Quarter Life Crisis

The world according to Sven-S. Porst

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1331 words

Apology: This entry could have done with some extra editing to be more concise and structured. I didn't have time for it, though.

I have just been to a concert with songs by Brahms, Hindemith and Lauridsen being performed by a choir in a church. Now I don't like choirs I dont like churches and I don't like non-professional music performances. But still I went as Jan-Philipp's girlfriend and a colleague from the department were singing. And practicing the odd bit of open-mindedness, can't hurt too much either.

Without being an expert, I think their singing was decent, but in total I still didn't like it too much. So let me get down and dirty and try to make a few points.


I severely dislike choirs. Ever since I was forced to sing in our school choir just because I chose to take music classes rather than art. The first problem with this is that unlike in subjects like languages, maths or science, once it comes to practical topics like singing (or sports), teachers don't actually teach. They'll just tell everyone to do things and hope the result will be OK on average. As long as there are a few people around who knew how to do it properly from the beginning, not much of an effort will be made to get everybody else up to standard.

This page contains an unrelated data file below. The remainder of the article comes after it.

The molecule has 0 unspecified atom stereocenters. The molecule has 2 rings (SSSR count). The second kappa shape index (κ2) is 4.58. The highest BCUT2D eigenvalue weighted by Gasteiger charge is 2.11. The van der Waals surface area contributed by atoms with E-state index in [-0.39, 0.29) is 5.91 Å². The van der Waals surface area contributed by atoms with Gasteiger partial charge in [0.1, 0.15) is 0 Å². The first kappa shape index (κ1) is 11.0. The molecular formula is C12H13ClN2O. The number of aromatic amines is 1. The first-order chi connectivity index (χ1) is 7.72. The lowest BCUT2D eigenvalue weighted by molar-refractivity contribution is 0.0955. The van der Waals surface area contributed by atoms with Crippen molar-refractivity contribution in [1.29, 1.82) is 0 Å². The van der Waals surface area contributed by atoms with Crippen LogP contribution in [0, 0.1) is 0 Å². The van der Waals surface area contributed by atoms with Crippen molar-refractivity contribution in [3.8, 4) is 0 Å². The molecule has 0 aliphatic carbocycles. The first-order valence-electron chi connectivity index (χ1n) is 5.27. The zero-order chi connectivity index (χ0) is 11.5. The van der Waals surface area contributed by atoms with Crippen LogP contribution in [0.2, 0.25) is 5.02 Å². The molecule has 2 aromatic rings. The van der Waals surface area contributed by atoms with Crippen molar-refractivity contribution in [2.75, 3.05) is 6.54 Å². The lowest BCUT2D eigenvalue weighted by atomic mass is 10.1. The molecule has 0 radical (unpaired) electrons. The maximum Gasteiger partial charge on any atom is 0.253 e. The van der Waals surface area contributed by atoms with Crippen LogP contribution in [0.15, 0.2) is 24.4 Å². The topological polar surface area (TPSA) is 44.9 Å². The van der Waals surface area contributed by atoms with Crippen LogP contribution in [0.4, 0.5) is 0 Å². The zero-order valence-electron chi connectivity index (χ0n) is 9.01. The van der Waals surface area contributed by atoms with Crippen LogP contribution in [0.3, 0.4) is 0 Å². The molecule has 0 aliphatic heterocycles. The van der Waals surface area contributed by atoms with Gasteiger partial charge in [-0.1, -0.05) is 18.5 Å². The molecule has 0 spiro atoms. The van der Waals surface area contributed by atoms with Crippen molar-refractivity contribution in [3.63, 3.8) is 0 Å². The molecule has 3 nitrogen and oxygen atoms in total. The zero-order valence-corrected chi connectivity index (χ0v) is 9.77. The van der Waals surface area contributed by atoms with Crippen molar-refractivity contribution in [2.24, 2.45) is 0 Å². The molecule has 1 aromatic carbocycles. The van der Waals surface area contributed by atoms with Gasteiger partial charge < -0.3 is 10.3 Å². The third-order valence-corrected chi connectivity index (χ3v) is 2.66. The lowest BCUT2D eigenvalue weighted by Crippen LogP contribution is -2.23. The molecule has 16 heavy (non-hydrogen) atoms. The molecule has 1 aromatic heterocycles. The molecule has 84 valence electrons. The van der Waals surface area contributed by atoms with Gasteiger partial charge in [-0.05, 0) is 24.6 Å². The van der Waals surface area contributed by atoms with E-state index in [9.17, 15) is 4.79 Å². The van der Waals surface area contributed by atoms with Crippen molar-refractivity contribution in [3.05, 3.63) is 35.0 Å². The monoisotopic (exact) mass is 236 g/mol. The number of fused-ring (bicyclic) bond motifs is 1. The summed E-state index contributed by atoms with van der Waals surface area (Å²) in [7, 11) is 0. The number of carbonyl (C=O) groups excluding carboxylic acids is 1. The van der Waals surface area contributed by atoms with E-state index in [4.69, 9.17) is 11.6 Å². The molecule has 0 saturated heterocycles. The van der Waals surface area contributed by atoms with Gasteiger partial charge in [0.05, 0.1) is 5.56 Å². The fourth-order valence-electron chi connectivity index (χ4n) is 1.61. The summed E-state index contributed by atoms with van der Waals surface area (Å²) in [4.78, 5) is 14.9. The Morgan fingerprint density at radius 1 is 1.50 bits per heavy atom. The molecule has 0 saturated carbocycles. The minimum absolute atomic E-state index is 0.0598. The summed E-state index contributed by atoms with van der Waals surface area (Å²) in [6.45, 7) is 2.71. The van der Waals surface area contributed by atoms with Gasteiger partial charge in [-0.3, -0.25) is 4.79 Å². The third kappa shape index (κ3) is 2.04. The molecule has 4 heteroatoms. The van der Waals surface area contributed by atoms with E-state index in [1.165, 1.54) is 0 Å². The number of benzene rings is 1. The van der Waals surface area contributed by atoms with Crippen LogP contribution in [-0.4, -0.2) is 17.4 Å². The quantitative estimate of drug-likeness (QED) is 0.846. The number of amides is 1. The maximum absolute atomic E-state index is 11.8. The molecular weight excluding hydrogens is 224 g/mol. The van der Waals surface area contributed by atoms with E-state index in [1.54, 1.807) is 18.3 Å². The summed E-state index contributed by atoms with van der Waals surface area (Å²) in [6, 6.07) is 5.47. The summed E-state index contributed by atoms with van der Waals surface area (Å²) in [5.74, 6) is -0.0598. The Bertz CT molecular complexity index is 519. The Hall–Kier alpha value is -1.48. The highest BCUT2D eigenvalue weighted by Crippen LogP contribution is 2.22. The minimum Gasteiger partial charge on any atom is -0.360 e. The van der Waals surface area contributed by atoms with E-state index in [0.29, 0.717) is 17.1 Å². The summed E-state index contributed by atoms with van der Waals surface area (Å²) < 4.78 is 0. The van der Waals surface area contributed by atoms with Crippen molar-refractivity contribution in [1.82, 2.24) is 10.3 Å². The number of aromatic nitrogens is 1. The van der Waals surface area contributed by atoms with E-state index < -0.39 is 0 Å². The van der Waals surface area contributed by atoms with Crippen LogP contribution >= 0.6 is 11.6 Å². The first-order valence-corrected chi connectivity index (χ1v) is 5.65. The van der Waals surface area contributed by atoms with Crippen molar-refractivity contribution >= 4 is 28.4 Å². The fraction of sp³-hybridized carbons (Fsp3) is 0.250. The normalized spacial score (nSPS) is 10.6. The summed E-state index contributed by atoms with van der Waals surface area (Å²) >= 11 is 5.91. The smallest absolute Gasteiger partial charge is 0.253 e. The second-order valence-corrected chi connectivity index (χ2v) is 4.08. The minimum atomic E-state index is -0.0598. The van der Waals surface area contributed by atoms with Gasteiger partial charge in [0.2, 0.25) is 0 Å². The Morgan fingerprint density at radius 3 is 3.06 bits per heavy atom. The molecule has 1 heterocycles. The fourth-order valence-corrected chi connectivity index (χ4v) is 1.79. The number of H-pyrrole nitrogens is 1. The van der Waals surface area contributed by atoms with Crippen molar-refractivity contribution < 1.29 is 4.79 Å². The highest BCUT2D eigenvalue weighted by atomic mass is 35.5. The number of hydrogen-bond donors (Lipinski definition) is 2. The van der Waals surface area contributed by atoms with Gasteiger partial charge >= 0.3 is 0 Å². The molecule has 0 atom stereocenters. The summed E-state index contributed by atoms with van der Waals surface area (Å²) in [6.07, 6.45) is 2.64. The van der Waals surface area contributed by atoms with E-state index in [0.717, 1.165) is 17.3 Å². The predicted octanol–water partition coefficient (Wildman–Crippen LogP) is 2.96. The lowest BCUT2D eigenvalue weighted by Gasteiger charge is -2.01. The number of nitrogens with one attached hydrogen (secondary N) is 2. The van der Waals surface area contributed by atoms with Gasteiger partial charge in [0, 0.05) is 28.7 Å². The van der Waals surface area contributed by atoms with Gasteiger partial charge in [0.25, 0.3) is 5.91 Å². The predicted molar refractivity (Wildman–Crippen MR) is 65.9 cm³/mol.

Of course another significant factor was that I absolutely didn't want to sing. So I didn't exactly ask for extra lessons. And the third, most upsetting, factor was that most songs sung in choirs are of christian ideology, which I do not want to support. Every year for christmas we had to practice and perform a mass – and all cuteness (and tastiness) of an 'agnus dei' aside, this means singing (in Latin) things I strongly disagree with. That sucked. I always envied the guy who got away with playing the bass drum just because he said he couldn't sing a mass because he's jewish. Being the little hypocrite wankers that they are they wouldn't give me something else to do although I'm atheist.

So that's my general dislike of singing in a choir. But it's not all. Being in such a choir also means that most people can't sing. It's not only that we got wrong notes all along but also a severe lack of trained voices. And training the voice, its strength, breathing technique &c seems to be what distinguishes a tolerable speaking voice from a good singing voice. So, yep, there is no force in those voices…